Streetworks are a touchy subject for most people; they are an expensive and time-consuming inconvenience hated by the public across the country. Yet increasingly, they are one of the most important aspects of keeping Britain functioning.
The value of streetworks should not be underestimated, in terms of keeping our country’s roads safe, our traffic flowing and maintaining the supply of our basic living essentials, such as gas, electricity and running water.
Regrettably, streetworks tend mostly to be associated with the problems they cause, and although getting held up by temporary traffic lights can be frustrating – particularly in rush hour - what many may not appreciate is that behind the scenes, the processes involved in streetworks are evolving, making things quicker, safer and cheaper.
The evolution of streetworks
This evolution of streetworks processes couldn’t be more timely either. The Armitt review, undertaken by the Labour Party in 2012, projected that the population in the UK will swell to 73 million people by 2035. A year later, The Department for Transport predicted that the increase in population will cause a 43% rise in traffic between 2010 and 2040, meaning huge infrastructure projects are necessary in order to keep Britain running.
As these projects develop, so strategies concerning streetworks are developing too, with processes being streamlined to allow the safe and swift completion of tasks. A report by the National Joint Utilities Group (NJUG) outlined several key areas that streetworks will need to improve on in order to supply the growing demand of work necessary in modern Britain.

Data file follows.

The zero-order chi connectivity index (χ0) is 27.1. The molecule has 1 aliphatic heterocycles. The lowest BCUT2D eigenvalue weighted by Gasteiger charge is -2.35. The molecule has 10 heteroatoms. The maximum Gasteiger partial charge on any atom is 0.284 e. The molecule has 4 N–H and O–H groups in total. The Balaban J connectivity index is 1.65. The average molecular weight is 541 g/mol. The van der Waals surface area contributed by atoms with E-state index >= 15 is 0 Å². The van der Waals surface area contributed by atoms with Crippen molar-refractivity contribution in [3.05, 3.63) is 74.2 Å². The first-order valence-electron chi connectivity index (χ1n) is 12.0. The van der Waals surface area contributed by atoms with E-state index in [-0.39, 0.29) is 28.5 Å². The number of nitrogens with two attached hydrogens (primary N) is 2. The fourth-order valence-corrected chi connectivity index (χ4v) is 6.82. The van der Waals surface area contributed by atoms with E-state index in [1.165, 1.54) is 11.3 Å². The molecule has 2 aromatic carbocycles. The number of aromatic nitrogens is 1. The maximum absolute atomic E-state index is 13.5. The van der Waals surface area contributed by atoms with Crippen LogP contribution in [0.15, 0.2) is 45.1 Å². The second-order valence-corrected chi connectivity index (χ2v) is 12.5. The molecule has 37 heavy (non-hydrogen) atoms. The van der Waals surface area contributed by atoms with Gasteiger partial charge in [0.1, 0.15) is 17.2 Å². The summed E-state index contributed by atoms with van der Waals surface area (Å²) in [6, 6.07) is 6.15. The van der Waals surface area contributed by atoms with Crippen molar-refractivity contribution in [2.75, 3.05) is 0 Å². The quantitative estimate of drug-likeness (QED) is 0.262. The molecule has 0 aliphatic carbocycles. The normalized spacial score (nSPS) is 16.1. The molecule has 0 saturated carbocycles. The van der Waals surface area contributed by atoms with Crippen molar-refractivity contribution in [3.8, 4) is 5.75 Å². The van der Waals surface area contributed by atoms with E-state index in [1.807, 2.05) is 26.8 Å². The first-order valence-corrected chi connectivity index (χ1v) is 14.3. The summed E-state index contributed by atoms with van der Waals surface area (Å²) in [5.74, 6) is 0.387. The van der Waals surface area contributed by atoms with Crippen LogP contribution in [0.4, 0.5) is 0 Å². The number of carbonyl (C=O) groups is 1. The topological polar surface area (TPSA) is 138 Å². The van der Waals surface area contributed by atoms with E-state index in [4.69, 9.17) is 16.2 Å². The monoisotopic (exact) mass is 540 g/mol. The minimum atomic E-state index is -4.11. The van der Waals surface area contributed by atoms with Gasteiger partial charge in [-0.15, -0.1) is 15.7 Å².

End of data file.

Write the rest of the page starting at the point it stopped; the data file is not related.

The first is the utilisation of new technologies, some of which are already being adopted by utility companies, contractors and the highway authorities. One such example is the “Core and Vac” technique, which has been described as the “key-hole surgery of roadworks”.
It involves drilling a large hole in the ground and using a vacuum to remove the remaining core, once the relevant works have been completed, the core is replaced, creating a surface that is flush with the original road. Impressively, according to The National Grid, the technique has the potential to reduce the duration of “typical roadworks” down from five days to just half a day.
The second area that will need to be improved is disruption; the NJUG argues that this can be solved by working more closely with local authorities. Then, through effective planning, co-ordination and delivery, any unnecessary occupation can be completely ruled out. Another way to minimise disruption is through better communication with customers and the general public, which we have previously outlined the importance of in our blog last year.
Residents will need to be better informed of when roadworks will start and how long they will take place for. Nowadays, there is almost no excuse, with online updates available through computers and mobile phone apps, the process should become easier and customer understanding will reach levels that haven’t been seen before in the industry.
It is inevitable that the demand for streetworks will grow and the need for maintenance and infrastructure will become paramount as we pre-empt the population and traffic increase over the next few decades. These significant pressures will mean that all training and streetworks providers across the UK will need to work together to successfully expand our networks and deliver innovations that will change and improve the process of streetworks.